Mamaku

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Mamaku
Mamaku is located in New Zealand
Mamaku
Mamaku
Coordinates: 38°05′43″S 176°4′43″E / 38.09528°S 176.07861°E / -38.09528; 176.07861Coordinates: 38°05′43″S 176°4′43″E / 38.09528°S 176.07861°E / -38.09528; 176.07861
Country New Zealand
Region Bay of Plenty
Local Authority Rotorua District Council
Ward West
Population (2006)[1]
 • Total 726

Mamaku is a small town in the Bay of Plenty Region of the North Island of New Zealand. It lies on the Mamaku Plateau at an elevation of 560 metres (1,840 ft) above sea level. Situated at the highest point of the now-mothballed Rotorua Branch railway line, the town is 4 kilometres (2.5 mi) south of State Highway 5. As of the 2006 census, the normally-resident population of Mamaku was 726, of whom 37.4% identified their ethnicity as Māori.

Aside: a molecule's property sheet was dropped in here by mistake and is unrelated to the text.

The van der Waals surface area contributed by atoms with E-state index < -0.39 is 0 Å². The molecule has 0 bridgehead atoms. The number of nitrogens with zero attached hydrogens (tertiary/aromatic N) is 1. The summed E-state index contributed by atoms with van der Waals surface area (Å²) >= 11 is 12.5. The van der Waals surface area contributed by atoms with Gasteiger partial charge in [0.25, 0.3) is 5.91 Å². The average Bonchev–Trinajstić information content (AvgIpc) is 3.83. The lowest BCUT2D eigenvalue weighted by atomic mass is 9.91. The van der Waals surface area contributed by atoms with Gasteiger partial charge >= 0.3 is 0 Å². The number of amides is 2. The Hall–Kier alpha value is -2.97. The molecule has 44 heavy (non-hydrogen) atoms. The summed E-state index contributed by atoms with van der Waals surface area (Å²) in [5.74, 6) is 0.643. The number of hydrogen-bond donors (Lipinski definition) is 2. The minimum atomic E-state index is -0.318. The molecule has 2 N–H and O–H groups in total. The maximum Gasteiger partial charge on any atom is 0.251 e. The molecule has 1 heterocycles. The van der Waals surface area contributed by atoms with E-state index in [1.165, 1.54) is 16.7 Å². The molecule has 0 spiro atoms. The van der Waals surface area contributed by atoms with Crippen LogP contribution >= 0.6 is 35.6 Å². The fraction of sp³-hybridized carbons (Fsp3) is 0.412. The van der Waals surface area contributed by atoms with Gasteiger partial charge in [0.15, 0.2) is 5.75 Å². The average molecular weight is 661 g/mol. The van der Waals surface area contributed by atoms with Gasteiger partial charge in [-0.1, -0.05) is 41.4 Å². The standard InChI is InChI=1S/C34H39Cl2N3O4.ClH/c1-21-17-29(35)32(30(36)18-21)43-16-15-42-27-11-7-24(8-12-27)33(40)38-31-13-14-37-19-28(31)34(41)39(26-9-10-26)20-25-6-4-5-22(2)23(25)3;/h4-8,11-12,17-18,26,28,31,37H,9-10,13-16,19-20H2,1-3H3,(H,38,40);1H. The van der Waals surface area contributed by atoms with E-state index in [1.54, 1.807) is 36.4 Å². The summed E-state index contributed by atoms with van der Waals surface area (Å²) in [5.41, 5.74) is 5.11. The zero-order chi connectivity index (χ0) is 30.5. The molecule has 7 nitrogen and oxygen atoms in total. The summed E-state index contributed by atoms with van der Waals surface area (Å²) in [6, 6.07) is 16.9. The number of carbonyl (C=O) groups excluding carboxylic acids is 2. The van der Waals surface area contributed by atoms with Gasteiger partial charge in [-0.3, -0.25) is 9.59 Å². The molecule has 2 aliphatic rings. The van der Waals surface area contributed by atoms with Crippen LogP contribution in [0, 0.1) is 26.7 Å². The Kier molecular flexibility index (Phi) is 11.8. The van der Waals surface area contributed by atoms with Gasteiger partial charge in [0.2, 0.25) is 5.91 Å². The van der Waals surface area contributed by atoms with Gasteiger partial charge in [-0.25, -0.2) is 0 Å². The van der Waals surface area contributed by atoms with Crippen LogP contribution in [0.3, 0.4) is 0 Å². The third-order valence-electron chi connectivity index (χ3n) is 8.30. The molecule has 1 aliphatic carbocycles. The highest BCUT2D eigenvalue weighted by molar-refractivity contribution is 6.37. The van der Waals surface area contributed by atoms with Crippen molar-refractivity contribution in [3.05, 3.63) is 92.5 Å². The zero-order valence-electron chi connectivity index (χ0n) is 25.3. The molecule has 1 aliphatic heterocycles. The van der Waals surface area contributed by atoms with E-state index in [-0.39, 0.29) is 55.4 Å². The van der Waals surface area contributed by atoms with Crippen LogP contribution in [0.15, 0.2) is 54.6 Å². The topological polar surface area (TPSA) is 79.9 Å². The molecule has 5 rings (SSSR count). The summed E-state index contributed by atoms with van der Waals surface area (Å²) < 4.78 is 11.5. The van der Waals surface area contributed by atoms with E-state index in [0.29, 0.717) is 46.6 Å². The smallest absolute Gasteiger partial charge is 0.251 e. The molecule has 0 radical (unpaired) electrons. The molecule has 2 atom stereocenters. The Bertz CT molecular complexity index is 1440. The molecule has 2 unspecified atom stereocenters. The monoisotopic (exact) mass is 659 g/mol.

History[edit]

Mamaku was originally called Kaponga, but the name was changed to Mamaku in 1890 to avoid confusion with the town of Kaponga in Taranaki.[2] Ironically, the plant known as Mamaku, the Black tree fern, is not found in the area. European settlement commenced in the 1880s, and for a time Mamaku rivalled Rotorua for size.[2]

The main industry in Mamaku was originally native timber logging. In the late 19th century and early 20th century Mamaku had, at one time, 5 timber mills, all logging native timber from the surrounding bush. This reduced over time and today there are no timber mills operating in the village.

Another major industry established in Mamaku was farming, primarily milk and sheep. This continues today as perhaps the main source of income for the village.

Mamaku School, the first and only school in the village, was opened in 1895 to offer education to students for the first 8 years of school. NOTE: New Zealand provides schooling up to 13 educational years.

References[edit]

  • New Zealand 1:50000 Topographic Map Series sheet BE36 - Mamaku
  1. ^ Statistics New Zealand area profile for Mamaku
  2. ^ a b Cowan, James (June 1929). "Over The Mamaku Plateau — Landscape and Story on the Rotorua Bush Line". New Zealand Railways Magazine. digitized by NZETC. 4 (2).